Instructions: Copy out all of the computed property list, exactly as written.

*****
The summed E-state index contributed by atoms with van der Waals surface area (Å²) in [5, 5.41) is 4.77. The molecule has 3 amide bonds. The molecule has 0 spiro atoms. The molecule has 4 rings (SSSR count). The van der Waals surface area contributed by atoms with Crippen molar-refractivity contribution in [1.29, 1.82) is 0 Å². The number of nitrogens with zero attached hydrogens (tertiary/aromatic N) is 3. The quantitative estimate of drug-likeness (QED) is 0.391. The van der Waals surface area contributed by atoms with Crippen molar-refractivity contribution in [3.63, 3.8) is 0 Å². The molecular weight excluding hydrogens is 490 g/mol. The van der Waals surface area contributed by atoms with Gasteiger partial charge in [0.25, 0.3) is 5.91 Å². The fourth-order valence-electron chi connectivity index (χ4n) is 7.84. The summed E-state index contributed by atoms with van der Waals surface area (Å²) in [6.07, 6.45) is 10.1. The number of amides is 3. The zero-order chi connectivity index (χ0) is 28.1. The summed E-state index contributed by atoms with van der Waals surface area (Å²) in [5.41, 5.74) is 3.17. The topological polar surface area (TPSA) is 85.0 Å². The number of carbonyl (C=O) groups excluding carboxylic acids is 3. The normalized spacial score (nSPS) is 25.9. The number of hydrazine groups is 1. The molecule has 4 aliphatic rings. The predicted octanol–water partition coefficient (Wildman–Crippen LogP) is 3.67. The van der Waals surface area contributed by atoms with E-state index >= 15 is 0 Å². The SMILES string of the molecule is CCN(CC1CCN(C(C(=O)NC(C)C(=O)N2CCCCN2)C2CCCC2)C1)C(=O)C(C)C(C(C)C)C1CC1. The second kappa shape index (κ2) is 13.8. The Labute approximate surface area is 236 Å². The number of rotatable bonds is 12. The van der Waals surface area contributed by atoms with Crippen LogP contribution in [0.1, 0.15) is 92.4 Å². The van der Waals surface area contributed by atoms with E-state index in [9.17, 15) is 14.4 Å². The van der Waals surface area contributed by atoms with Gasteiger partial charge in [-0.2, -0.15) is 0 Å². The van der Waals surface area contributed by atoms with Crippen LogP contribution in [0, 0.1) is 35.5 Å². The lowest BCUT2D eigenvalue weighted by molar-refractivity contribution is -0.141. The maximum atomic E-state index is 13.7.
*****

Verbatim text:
The summed E-state index contributed by atoms with van der Waals surface area (Å²) in [5, 5.41) is 4.77. The molecule has 3 amide bonds. The molecule has 0 spiro atoms. The molecule has 4 rings (SSSR count). The van der Waals surface area contributed by atoms with Crippen molar-refractivity contribution in [1.29, 1.82) is 0 Å². The number of nitrogens with zero attached hydrogens (tertiary/aromatic N) is 3. The quantitative estimate of drug-likeness (QED) is 0.391. The van der Waals surface area contributed by atoms with Crippen molar-refractivity contribution in [3.63, 3.8) is 0 Å². The molecular weight excluding hydrogens is 490 g/mol. The van der Waals surface area contributed by atoms with Gasteiger partial charge in [0.25, 0.3) is 5.91 Å². The fourth-order valence-electron chi connectivity index (χ4n) is 7.84. The summed E-state index contributed by atoms with van der Waals surface area (Å²) in [6.07, 6.45) is 10.1. The number of amides is 3. The zero-order chi connectivity index (χ0) is 28.1. The summed E-state index contributed by atoms with van der Waals surface area (Å²) in [5.41, 5.74) is 3.17. The topological polar surface area (TPSA) is 85.0 Å². The number of carbonyl (C=O) groups excluding carboxylic acids is 3. The normalized spacial score (nSPS) is 25.9. The number of hydrazine groups is 1. The molecule has 4 aliphatic rings. The predicted octanol–water partition coefficient (Wildman–Crippen LogP) is 3.67. The van der Waals surface area contributed by atoms with E-state index >= 15 is 0 Å². The SMILES string of the molecule is CCN(CC1CCN(C(C(=O)NC(C)C(=O)N2CCCCN2)C2CCCC2)C1)C(=O)C(C)C(C(C)C)C1CC1. The second kappa shape index (κ2) is 13.8. The Labute approximate surface area is 236 Å². The number of rotatable bonds is 12. The van der Waals surface area contributed by atoms with Crippen LogP contribution in [0.1, 0.15) is 92.4 Å². The van der Waals surface area contributed by atoms with E-state index in [9.17, 15) is 14.4 Å². The van der Waals surface area contributed by atoms with Gasteiger partial charge in [-0.2, -0.15) is 0 Å². The van der Waals surface area contributed by atoms with Crippen LogP contribution in [0, 0.1) is 35.5 Å². The lowest BCUT2D eigenvalue weighted by molar-refractivity contribution is -0.141. The maximum atomic E-state index is 13.7.